by Andrew Samtoy
It seems like every few years someone else comes out with a study showing that there is a leadership vacuum in government/business/America/the world, and that new leaders are needed. This appears to be a constant, consistent problem, and nobody knows, really, what to do it.
Something that is continually inspiring to me is that we’ve had the opportunity to help people in each community develop their leadership ability by organizing Cash Mobs. I was part of a Cash Mob last week organized by Heather Diana Vaselaney here in Cleveland. Heather just graduated from college a few years ago and is now selling jewelry that she designs and makes. She was really nervous about organizing a Cash Mob; she was worried that nobody would show up, that they wouldn’t be into it, that she wouldn’t be able to talk to people, etc.
When I first arrived, I was nervous, too – it was me, her and her boyfriend outside of the store. But then a few people drove up, and a few more, and a few more, and suddenly there was a growing crowd on the sidewalk. She put it off as long as possible, but finally she called everyone into a circle and gave a little speech; she thanked everyone for coming, described the store that we were going to, and then…well, we mobbed.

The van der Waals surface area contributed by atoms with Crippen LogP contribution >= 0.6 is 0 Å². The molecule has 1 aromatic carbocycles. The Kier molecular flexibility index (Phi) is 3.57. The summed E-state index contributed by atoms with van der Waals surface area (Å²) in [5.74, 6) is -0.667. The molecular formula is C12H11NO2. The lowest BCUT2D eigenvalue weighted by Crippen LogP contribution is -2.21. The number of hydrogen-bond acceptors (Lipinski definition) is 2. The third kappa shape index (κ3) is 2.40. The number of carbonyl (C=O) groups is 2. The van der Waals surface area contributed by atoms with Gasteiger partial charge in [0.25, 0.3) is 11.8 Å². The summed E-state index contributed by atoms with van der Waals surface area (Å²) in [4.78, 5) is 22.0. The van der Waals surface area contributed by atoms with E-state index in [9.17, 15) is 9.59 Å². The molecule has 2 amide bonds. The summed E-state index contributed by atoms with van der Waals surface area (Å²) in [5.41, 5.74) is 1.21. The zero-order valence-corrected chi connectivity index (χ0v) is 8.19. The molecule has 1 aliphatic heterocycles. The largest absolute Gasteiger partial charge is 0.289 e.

She was beaming for the rest of the night. I don’t know if she recognized it, but she had a sort of glow surrounding her; it was as if she’d overcome a huge hurdle. Dale Carnegie describes the sort of emotional high that you get from leadership and public speaking in his books, and she had it. It was great to see it happen to someone, though, especially when her mother showed up to meet everyone and see what her wayward daughter was getting up to.
That’s all, really. It was great to see first-hand the sort of effect that Cash Mobs can have on a store, of course; StarPop got a ton of business, with a store full of people spending $40 or more each. But it was even better to see Heather smile because she had done something great for the community, and herself.